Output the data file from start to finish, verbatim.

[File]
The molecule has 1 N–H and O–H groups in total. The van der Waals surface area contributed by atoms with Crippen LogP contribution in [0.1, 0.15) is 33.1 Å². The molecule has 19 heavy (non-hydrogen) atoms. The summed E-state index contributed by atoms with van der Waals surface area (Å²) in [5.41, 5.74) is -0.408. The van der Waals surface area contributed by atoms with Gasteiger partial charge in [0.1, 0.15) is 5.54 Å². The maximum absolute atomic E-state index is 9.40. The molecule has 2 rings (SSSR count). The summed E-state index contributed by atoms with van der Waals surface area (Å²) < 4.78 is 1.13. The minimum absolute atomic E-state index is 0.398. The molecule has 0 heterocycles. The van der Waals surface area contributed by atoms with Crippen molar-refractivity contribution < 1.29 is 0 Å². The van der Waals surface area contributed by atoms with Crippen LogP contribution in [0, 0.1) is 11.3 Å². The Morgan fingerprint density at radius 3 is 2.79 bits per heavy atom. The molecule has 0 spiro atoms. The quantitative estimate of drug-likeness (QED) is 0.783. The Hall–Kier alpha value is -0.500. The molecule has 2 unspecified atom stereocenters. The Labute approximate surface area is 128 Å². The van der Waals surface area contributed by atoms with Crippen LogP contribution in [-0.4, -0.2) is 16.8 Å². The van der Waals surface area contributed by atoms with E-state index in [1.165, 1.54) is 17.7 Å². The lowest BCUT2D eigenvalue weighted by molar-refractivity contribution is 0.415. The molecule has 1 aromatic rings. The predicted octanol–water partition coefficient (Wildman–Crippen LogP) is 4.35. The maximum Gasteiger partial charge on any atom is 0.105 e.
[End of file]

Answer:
The molecule has 1 N–H and O–H groups in total. The van der Waals surface area contributed by atoms with Crippen LogP contribution in [0.1, 0.15) is 33.1 Å². The molecule has 19 heavy (non-hydrogen) atoms. The summed E-state index contributed by atoms with van der Waals surface area (Å²) in [5.41, 5.74) is -0.408. The van der Waals surface area contributed by atoms with Gasteiger partial charge in [0.1, 0.15) is 5.54 Å². The maximum absolute atomic E-state index is 9.40. The molecule has 2 rings (SSSR count). The summed E-state index contributed by atoms with van der Waals surface area (Å²) < 4.78 is 1.13. The minimum absolute atomic E-state index is 0.398. The molecule has 0 heterocycles. The van der Waals surface area contributed by atoms with Crippen molar-refractivity contribution < 1.29 is 0 Å². The van der Waals surface area contributed by atoms with Crippen LogP contribution in [0, 0.1) is 11.3 Å². The Morgan fingerprint density at radius 3 is 2.79 bits per heavy atom. The molecule has 0 spiro atoms. The quantitative estimate of drug-likeness (QED) is 0.783. The Hall–Kier alpha value is -0.500. The molecule has 2 unspecified atom stereocenters. The Labute approximate surface area is 128 Å². The van der Waals surface area contributed by atoms with Crippen LogP contribution in [-0.4, -0.2) is 16.8 Å². The van der Waals surface area contributed by atoms with E-state index in [1.165, 1.54) is 17.7 Å². The lowest BCUT2D eigenvalue weighted by molar-refractivity contribution is 0.415. The molecule has 1 aromatic rings. The predicted octanol–water partition coefficient (Wildman–Crippen LogP) is 4.35. The maximum Gasteiger partial charge on any atom is 0.105 e.